Delayed ODOT vote may impact I-205 tolling decision
ODOT has temporarily postponed voting on changes to a transportation investment plan, which must be approved before work can continue on tolling stretches of I-205 and I-5.
County Commissioner Paul Savas requested a delay in voting, originally scheduled for this month, on ODOT's proposal to amend its Regional Transportation Plan, the Metro region's long-term guide for transportation-related planning and investments. Proposed amendments would also add language to the Metropolitan Transportation Improvement Program, the department's required process for allocating funding to transportation projects throughout the tri-counties.
ODOT's proposed amendments would add a preliminary engineering phase prior to the implementation of tolls on a portion of I-205 between Highway 213 and Stafford Road. The amendments would also outline connections between the I-205 Improvement Project and future tolling revenue.
If the amendments are voted through, ODOT will be allocated $28 million in funding to complete a project assessment required under the National Environmental Policy Act before tolling implementation can continue.
If the amendments aren't approved, "ODOT will have to stop work on the I-205 Toll Project NEPA process until such time that the MTIP and RTP can be amended," according to Clackamas County transportation development and land use staff.
Despite delaying voting on the proposed amendments, "ODOT is still very much committed to tolling," a spokesperson for the department told Pamplin Media Group, adding that revenue from tolling "is going to be needed" for funding future improvements to the highway.
ODOT's delay in voting will allow the Oregon Transportation Commission time to review the Clackamas County Coordinating Committee's proposal to develop a comprehensive plan for answering "critical systemwide questions" regarding traffic diversion mitigation and funding decisions before bringing the state department's proposed amendments to an official vote.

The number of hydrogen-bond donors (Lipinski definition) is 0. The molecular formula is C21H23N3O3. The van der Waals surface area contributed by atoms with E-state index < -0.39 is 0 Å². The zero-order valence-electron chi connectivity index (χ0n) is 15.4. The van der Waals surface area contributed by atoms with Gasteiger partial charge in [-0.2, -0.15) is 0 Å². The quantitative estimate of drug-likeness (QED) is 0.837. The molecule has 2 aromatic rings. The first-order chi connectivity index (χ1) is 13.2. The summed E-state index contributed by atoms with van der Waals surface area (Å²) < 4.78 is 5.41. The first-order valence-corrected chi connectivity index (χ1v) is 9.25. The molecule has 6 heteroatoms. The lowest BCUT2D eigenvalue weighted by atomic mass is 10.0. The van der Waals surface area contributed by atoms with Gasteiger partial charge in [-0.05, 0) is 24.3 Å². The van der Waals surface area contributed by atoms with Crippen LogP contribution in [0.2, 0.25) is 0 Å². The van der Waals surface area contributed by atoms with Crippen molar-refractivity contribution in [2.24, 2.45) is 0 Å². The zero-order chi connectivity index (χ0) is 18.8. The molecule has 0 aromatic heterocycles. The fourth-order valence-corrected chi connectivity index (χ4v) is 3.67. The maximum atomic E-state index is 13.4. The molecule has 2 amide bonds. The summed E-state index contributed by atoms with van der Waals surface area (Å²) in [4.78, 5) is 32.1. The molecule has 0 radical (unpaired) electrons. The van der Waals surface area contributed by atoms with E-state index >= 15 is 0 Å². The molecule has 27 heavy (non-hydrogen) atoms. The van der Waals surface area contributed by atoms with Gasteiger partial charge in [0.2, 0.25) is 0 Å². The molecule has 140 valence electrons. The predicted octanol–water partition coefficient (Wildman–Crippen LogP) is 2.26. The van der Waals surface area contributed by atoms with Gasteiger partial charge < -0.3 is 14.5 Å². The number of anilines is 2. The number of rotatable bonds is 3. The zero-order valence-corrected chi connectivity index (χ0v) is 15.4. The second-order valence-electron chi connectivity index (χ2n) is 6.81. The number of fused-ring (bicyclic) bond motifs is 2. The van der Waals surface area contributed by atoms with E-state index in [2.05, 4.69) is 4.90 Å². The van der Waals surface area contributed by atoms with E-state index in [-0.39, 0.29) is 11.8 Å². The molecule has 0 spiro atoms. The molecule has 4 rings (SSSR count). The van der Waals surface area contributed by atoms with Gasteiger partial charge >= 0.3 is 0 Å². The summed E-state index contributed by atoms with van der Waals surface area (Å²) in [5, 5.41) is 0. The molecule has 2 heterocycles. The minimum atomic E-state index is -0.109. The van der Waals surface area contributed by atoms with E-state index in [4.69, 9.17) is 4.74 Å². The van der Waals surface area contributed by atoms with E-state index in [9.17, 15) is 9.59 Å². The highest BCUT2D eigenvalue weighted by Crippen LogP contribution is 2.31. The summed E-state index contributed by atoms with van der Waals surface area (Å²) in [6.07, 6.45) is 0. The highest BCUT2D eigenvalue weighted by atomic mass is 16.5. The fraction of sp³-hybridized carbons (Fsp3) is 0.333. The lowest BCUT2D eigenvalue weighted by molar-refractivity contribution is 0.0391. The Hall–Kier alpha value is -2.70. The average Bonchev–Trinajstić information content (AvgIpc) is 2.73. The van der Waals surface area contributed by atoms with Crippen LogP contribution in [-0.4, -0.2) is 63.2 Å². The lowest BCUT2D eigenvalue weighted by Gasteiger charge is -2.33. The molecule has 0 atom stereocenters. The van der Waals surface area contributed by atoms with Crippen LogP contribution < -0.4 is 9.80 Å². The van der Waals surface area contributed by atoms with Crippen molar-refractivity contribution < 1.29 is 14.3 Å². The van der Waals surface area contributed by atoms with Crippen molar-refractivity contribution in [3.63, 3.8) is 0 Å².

County officials are requesting that ODOT free up time for the comprehensive plan's development by allocating bipartisan federal dollars to move forward on schedule with the I-205 Improvement Project's earliest phase, which consists of widening areas of the highway and modifying adjacent bike lanes, on- and off-ramps, and sound pollution infrastructure.
During a Jan. 11 policy meeting, Savas explained to colleagues and constituents that the comprehensive pricing plan could provide direction so that tolling impacts are felt more evenly throughout the Metro region instead of heavily concentrating in Clackamas County, as many residents have alleged will happen.
"We don't want to Clackamas County to be first, or to be the guinea pig, so to speak," said Savas, the county commission's representative on the Joint Policy Advisory Committee on Transportation, which will vote on the proposed amendments.
County Commissioner Sonya Fischer expressed concern that the transportation commission may not take advice from Metro on implementing tolling evenly region-wide and referenced a bill proposed by Sen. Bill Kennemer that, if passed, could allow residents living within 15 miles of a proposed tollway to vote on whether to approve or reject the proposal.
Jamie Stasny, regional transportation and land-use policy advisor for the county, reported talks of a potential amendment to Kennemer's proposal that would only enact the residential vote if ODOT tries to "toll one segment instead of the whole region."
County staff will return in front of the board with updates from ODOT and recommendations for next steps at a future session before ODOT's proposed amendments are brought to a vote.
This online news report was amended on Jan. 12 to include a clarification from ODOT about a delayed decision that must be reached before tolls can be implemented.
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